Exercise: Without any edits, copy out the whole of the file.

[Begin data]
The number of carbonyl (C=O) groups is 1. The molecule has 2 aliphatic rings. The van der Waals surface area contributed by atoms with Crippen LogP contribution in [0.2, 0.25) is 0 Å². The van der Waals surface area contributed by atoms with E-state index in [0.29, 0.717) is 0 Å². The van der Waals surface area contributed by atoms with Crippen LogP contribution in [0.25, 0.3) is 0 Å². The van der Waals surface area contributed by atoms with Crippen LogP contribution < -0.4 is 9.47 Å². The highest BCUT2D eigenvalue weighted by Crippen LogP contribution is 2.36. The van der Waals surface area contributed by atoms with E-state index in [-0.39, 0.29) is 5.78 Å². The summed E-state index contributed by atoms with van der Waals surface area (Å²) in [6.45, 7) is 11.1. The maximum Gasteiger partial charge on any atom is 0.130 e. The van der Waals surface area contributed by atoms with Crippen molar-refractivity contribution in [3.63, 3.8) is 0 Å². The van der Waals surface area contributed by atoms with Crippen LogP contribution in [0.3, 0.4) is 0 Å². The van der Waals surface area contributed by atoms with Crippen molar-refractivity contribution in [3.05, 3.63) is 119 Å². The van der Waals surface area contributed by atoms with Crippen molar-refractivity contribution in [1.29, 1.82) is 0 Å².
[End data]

The number of carbonyl (C=O) groups is 1. The molecule has 2 aliphatic rings. The van der Waals surface area contributed by atoms with Crippen LogP contribution in [0.2, 0.25) is 0 Å². The van der Waals surface area contributed by atoms with E-state index in [0.29, 0.717) is 0 Å². The van der Waals surface area contributed by atoms with Crippen LogP contribution in [0.25, 0.3) is 0 Å². The van der Waals surface area contributed by atoms with Crippen LogP contribution < -0.4 is 9.47 Å². The highest BCUT2D eigenvalue weighted by Crippen LogP contribution is 2.36. The van der Waals surface area contributed by atoms with E-state index in [-0.39, 0.29) is 5.78 Å². The summed E-state index contributed by atoms with van der Waals surface area (Å²) in [6.45, 7) is 11.1. The maximum Gasteiger partial charge on any atom is 0.130 e. The van der Waals surface area contributed by atoms with Crippen molar-refractivity contribution in [3.63, 3.8) is 0 Å². The van der Waals surface area contributed by atoms with Crippen LogP contribution in [0.3, 0.4) is 0 Å². The van der Waals surface area contributed by atoms with Crippen molar-refractivity contribution in [3.05, 3.63) is 119 Å². The van der Waals surface area contributed by atoms with Crippen molar-refractivity contribution in [1.29, 1.82) is 0 Å².